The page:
The home health industry continues to be a hotspot for potentially fraudulent activity based on a new report that outlines several suspicious billing patterns, coupled with a warning against unlawful physician compensation agreements.
In a report released Wednesday, the Office of Inspector General (OIG) identified more than 500 home health agencies as billing outliers based on five distinct characteristics:
- No recent visits with the supervising physician
- Episodes of care not preceded by a hospital or nursing home stay
- A primary diagnosis of diabetes or hypertension
- Claims from multiple home health providers
- Claims submitted by multiple home health readmissions in a short period of time
In 2015, Medicare paid $273 million to 562 providers that demonstrated two or more of the characteristics indicating potential fraud. Using those same identifiers, the OIG also highlighted 27 geographic hotspots in 12 states, which included four of the five states involved in the Centers for Medicare & Medicaid Services' pre-claim review of home health providers.
In an “Eye on Enforcement” video released earlier this week, Tyler Smith, assistant inspector general for investigations at the OIG, noted that many of the identified hotspots also have high Medicare fraud rates, and underscored the agency’s reliance on data to identify fraudulent activities in an industry that has been considered vulnerable to improper payments for several years.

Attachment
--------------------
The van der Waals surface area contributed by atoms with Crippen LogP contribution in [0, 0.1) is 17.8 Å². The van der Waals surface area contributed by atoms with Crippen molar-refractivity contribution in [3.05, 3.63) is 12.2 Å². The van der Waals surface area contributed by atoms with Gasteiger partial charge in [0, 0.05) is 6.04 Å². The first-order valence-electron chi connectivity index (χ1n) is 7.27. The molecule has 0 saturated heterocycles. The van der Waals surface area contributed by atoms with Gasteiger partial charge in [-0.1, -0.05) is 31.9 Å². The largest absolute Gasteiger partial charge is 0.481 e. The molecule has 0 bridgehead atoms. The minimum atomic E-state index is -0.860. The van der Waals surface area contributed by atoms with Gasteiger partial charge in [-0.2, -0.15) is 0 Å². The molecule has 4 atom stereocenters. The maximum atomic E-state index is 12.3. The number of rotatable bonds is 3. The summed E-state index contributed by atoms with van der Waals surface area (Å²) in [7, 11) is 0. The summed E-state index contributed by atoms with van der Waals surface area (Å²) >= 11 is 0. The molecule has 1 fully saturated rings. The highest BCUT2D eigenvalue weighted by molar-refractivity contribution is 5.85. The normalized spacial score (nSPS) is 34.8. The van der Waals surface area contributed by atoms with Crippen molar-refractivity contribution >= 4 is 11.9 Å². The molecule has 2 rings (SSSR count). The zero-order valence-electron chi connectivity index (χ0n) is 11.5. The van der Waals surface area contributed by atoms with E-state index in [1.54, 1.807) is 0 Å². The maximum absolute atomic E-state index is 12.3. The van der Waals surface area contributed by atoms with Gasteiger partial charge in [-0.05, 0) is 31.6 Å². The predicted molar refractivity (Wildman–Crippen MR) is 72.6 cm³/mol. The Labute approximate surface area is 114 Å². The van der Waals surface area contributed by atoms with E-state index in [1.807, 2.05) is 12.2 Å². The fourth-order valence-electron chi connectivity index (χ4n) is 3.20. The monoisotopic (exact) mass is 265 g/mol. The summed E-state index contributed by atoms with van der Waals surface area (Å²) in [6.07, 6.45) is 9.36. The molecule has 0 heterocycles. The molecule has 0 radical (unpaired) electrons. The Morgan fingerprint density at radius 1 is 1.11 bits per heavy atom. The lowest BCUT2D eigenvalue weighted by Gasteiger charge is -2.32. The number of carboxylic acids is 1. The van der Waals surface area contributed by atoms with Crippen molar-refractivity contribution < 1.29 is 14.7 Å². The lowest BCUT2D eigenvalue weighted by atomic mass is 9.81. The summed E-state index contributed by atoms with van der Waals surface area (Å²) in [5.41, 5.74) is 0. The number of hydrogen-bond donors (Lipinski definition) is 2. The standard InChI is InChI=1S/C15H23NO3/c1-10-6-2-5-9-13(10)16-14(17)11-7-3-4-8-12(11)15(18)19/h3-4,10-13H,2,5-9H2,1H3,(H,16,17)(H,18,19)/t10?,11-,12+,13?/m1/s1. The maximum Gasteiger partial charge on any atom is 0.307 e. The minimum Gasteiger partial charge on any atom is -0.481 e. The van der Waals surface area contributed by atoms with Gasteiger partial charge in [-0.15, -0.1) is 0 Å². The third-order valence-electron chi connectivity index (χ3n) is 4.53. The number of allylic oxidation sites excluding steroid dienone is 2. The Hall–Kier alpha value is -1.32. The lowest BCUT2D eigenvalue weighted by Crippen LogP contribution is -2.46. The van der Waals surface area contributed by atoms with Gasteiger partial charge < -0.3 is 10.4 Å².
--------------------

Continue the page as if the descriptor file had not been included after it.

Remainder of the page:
Wednesday's report, which also identified more than 4,500 physicains with suspicious billing patterns, coincided with an OIG alert warning home health agencies and physicians about potential kickback violations tied to physician compensation agreements. The OIG specified that compensation agreements could violate antifraud statutes if “even one purpose of the arrangement is to compensate a physician of his or her past or future referrals.”
The reports were released in conjunction with the Justice Department's arrest of more than 300 people associated with approximately $900 million in fraudulent billing schemes. In April, a former Texas doctor was convicted of recruiting homeless patients to bill Medicare more than $375 million.